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this is the butcher block that you would be in if you played along. can't have you be a butcher block. you can see the same thing in another great company. this is the chart of apache. it's another very well-run company, among the strongest explorers for gas. the envy of the industry, people. apache is like a good house in an awful neighborhood. brodin's read on the chart is just like slob, apache has made a pattern of lower highs, lower lows. you see that pattern? that is just a nightmare. again, it is below the 50-day and the two-hundred day averages. brodin thinks there's nothing stopping it from going a lot lower.
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20 points of downside here, with it possibly dropping even further down to $51. 31-point decline for the best -- maybe one of the best independent oil and gas companies in the world. now check out the best major growth oil. this is occidental petroleum. at $79, they are already 30 points off its 52. hey, listen, i got to start buying somewhere. no! brodin thinks it could fall another 24 points at least, and then possibly go as low as 41. that would be a massive 48% decline! doesn't matter that this company is some of the best oil share holdings on earth in california. doesn't matter that this is a really valuable company. it's the same chart as the others. it's not just the oil patch. take a gander at another company
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i like so much. this is joy global. no joy in global. this is the mining machinery maker that gets the lion's share of its sales from coal. joy has fallen off a cliff. already down a cool 40 points from its 52-week high. brodin believes joy could fall another 11 to $14 from here. it did go much lower during the 2008 period. speaking of 2008, there's freeport, the huge miner of copper and gold. just like all the other commodity-related charts, freeport has been making higher highs and lower lows. the stock is well beneath its 50-day and 200-day moving averages. even though it's fallen a staggering percent, brodin thinks it has a ways to keep falling. it not stop until it hits 24 or
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23. remember this one bottomed at 17 when it got rid of the dividend. i just don't think things are that bad. but remember, this is not my view. i'm showing you a chart because the people who trade these stocks are really working right off the charts. o brodin would change her mind on any of these stocks if they were to rebound dramatically from these levels. that's always a possibility if greece got its act together, because it's certainly not because of u.s. industrial production, which is very strong. for now, the charts say these commodity names are headed a lot lower and that's a pretty darn good reason to stay the heck away, even though i think there's tremendous value. i can't tell you to buy these stocks now. here's the bottom line. this is not the time to try bottom fishing in the commodity games. occidental, apache, joy global, freeport, they have a lot further to fall. my view, i say why bother with these commodity plays at all when the charts and the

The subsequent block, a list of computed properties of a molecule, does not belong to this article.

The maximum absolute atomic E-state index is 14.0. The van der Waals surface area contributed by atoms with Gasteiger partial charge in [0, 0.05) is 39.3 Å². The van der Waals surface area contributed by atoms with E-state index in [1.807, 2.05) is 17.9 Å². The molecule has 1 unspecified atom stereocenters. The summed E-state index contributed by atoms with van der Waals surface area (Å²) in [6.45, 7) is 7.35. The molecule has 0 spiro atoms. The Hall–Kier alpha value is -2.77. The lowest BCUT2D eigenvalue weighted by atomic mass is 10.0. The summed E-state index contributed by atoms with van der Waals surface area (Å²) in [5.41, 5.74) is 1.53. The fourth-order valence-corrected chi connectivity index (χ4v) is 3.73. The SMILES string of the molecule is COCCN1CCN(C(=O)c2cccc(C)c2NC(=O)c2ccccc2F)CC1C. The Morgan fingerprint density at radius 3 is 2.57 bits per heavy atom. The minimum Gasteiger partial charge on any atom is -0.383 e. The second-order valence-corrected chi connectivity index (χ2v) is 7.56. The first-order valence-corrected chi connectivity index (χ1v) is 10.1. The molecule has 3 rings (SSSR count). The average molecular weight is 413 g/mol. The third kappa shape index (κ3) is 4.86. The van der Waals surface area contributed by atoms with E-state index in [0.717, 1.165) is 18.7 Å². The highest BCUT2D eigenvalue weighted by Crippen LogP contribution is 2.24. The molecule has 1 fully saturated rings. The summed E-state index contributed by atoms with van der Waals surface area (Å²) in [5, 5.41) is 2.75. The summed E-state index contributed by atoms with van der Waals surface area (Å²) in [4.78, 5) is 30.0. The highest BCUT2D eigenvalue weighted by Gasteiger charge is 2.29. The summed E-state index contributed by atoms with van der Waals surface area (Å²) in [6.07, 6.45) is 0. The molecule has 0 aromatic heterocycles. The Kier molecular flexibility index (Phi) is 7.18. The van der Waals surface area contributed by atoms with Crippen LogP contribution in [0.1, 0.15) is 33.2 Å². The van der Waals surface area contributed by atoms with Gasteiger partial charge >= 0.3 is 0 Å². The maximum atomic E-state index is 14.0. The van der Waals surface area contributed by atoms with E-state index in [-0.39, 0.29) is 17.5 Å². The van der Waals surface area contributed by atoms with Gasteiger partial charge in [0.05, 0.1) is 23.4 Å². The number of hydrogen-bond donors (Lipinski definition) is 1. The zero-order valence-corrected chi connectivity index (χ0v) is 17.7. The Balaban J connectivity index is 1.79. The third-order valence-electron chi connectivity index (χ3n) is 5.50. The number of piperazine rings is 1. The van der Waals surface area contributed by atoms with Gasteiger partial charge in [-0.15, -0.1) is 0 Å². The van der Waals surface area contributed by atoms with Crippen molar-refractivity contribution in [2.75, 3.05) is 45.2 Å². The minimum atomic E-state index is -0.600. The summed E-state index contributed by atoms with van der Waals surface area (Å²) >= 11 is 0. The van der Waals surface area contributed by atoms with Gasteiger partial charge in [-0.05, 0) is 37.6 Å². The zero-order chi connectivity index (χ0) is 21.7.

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underlying commodity prices are against you? there are so many other easier nonbattleground ways to make money, even in this difficult market, especially the companies that buy the raw commodities from these companies to make their products. the commodity, they're a slaughterhouse. and slaughterhouses stink. after the break, i'll try to save you even more money. coming up, social studies. the facebook notifications keep rolling in. but don't get overwhelmed. cramer's got you covered. with this giant-sized social offering still expanding, jim stacks up the shares against the rest of its social circle. could his comments help you change your status? [ male announcer ] at scottrade,
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everybody is talking about facebook, which is expected to come public with a bang on friday. we tell you what to do about ipos. we try to tell you where they should be priced, where they should be bought, and often the most important, where they should be sold. for weeks, i've been telling you if you can get in on the facebook deal, you should try to get as many shares as possible something that i reiterated again on monday. >> buy, buy, buy! >> but if you can't get on the